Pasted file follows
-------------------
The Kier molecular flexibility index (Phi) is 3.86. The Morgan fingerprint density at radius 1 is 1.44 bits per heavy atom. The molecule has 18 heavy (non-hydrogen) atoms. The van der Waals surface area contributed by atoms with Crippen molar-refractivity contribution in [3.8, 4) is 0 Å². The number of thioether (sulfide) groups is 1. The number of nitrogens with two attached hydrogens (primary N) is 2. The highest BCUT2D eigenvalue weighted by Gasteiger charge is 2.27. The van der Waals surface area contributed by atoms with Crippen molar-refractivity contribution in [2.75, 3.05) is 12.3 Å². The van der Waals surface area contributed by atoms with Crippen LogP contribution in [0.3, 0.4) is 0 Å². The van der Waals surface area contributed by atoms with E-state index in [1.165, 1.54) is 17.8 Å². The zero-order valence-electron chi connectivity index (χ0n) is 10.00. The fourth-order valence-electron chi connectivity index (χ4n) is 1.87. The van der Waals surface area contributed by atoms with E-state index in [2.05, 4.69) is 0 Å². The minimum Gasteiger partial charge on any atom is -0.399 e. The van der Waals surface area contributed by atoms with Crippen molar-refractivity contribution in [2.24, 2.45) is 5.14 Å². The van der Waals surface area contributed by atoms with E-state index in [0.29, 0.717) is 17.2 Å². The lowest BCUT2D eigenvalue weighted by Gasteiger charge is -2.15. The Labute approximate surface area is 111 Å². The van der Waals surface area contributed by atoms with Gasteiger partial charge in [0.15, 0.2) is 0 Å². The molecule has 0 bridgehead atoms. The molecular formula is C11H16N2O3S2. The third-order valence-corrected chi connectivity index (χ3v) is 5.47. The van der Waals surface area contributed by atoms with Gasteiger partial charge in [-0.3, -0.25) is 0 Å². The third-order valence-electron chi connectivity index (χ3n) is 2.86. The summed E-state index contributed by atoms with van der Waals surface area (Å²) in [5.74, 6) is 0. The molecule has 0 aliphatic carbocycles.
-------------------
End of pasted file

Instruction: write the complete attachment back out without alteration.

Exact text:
The Kier molecular flexibility index (Phi) is 3.86. The Morgan fingerprint density at radius 1 is 1.44 bits per heavy atom. The molecule has 18 heavy (non-hydrogen) atoms. The van der Waals surface area contributed by atoms with Crippen molar-refractivity contribution in [3.8, 4) is 0 Å². The number of thioether (sulfide) groups is 1. The number of nitrogens with two attached hydrogens (primary N) is 2. The highest BCUT2D eigenvalue weighted by Gasteiger charge is 2.27. The van der Waals surface area contributed by atoms with Crippen molar-refractivity contribution in [2.75, 3.05) is 12.3 Å². The van der Waals surface area contributed by atoms with Crippen LogP contribution in [0.3, 0.4) is 0 Å². The van der Waals surface area contributed by atoms with E-state index in [1.165, 1.54) is 17.8 Å². The zero-order valence-electron chi connectivity index (χ0n) is 10.00. The fourth-order valence-electron chi connectivity index (χ4n) is 1.87. The van der Waals surface area contributed by atoms with E-state index in [2.05, 4.69) is 0 Å². The minimum Gasteiger partial charge on any atom is -0.399 e. The van der Waals surface area contributed by atoms with Crippen molar-refractivity contribution in [2.24, 2.45) is 5.14 Å². The van der Waals surface area contributed by atoms with E-state index in [0.29, 0.717) is 17.2 Å². The lowest BCUT2D eigenvalue weighted by Gasteiger charge is -2.15. The Labute approximate surface area is 111 Å². The van der Waals surface area contributed by atoms with Gasteiger partial charge in [0.15, 0.2) is 0 Å². The molecule has 0 bridgehead atoms. The molecular formula is C11H16N2O3S2. The third-order valence-corrected chi connectivity index (χ3v) is 5.47. The van der Waals surface area contributed by atoms with Gasteiger partial charge in [-0.3, -0.25) is 0 Å². The third-order valence-electron chi connectivity index (χ3n) is 2.86. The summed E-state index contributed by atoms with van der Waals surface area (Å²) in [5.74, 6) is 0. The molecule has 0 aliphatic carbocycles.